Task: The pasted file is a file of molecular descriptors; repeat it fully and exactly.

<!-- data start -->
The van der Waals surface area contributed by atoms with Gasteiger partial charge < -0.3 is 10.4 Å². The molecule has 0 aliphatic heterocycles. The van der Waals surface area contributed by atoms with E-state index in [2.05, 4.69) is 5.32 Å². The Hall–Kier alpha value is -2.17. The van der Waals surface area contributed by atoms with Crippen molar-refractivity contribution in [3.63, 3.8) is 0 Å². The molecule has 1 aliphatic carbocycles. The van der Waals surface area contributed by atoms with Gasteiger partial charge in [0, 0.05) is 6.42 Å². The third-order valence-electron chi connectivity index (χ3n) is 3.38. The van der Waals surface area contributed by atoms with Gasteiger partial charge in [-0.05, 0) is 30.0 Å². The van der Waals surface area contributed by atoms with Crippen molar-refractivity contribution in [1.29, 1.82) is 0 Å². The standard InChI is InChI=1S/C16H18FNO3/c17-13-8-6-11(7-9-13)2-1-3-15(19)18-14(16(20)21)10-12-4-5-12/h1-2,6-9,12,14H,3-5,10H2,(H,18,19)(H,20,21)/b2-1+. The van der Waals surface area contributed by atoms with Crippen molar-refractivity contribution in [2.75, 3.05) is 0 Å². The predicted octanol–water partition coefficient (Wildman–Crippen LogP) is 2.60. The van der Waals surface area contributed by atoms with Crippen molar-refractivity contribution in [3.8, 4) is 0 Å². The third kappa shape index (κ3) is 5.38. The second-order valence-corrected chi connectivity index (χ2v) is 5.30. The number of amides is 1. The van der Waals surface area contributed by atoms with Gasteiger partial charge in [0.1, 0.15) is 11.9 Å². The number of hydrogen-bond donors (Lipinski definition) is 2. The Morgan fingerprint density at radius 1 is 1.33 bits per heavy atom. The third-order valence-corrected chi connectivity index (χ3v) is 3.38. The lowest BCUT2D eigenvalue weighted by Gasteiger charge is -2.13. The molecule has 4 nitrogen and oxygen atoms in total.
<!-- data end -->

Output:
The van der Waals surface area contributed by atoms with Gasteiger partial charge < -0.3 is 10.4 Å². The molecule has 0 aliphatic heterocycles. The van der Waals surface area contributed by atoms with E-state index in [2.05, 4.69) is 5.32 Å². The Hall–Kier alpha value is -2.17. The van der Waals surface area contributed by atoms with Crippen molar-refractivity contribution in [3.63, 3.8) is 0 Å². The molecule has 1 aliphatic carbocycles. The van der Waals surface area contributed by atoms with Gasteiger partial charge in [0, 0.05) is 6.42 Å². The third-order valence-electron chi connectivity index (χ3n) is 3.38. The van der Waals surface area contributed by atoms with Gasteiger partial charge in [-0.05, 0) is 30.0 Å². The van der Waals surface area contributed by atoms with Crippen molar-refractivity contribution in [1.29, 1.82) is 0 Å². The standard InChI is InChI=1S/C16H18FNO3/c17-13-8-6-11(7-9-13)2-1-3-15(19)18-14(16(20)21)10-12-4-5-12/h1-2,6-9,12,14H,3-5,10H2,(H,18,19)(H,20,21)/b2-1+. The van der Waals surface area contributed by atoms with Crippen molar-refractivity contribution in [2.75, 3.05) is 0 Å². The predicted octanol–water partition coefficient (Wildman–Crippen LogP) is 2.60. The van der Waals surface area contributed by atoms with Crippen molar-refractivity contribution in [3.8, 4) is 0 Å². The third kappa shape index (κ3) is 5.38. The second-order valence-corrected chi connectivity index (χ2v) is 5.30. The number of amides is 1. The van der Waals surface area contributed by atoms with Gasteiger partial charge in [0.1, 0.15) is 11.9 Å². The number of hydrogen-bond donors (Lipinski definition) is 2. The Morgan fingerprint density at radius 1 is 1.33 bits per heavy atom. The third-order valence-corrected chi connectivity index (χ3v) is 3.38. The lowest BCUT2D eigenvalue weighted by Gasteiger charge is -2.13. The molecule has 4 nitrogen and oxygen atoms in total.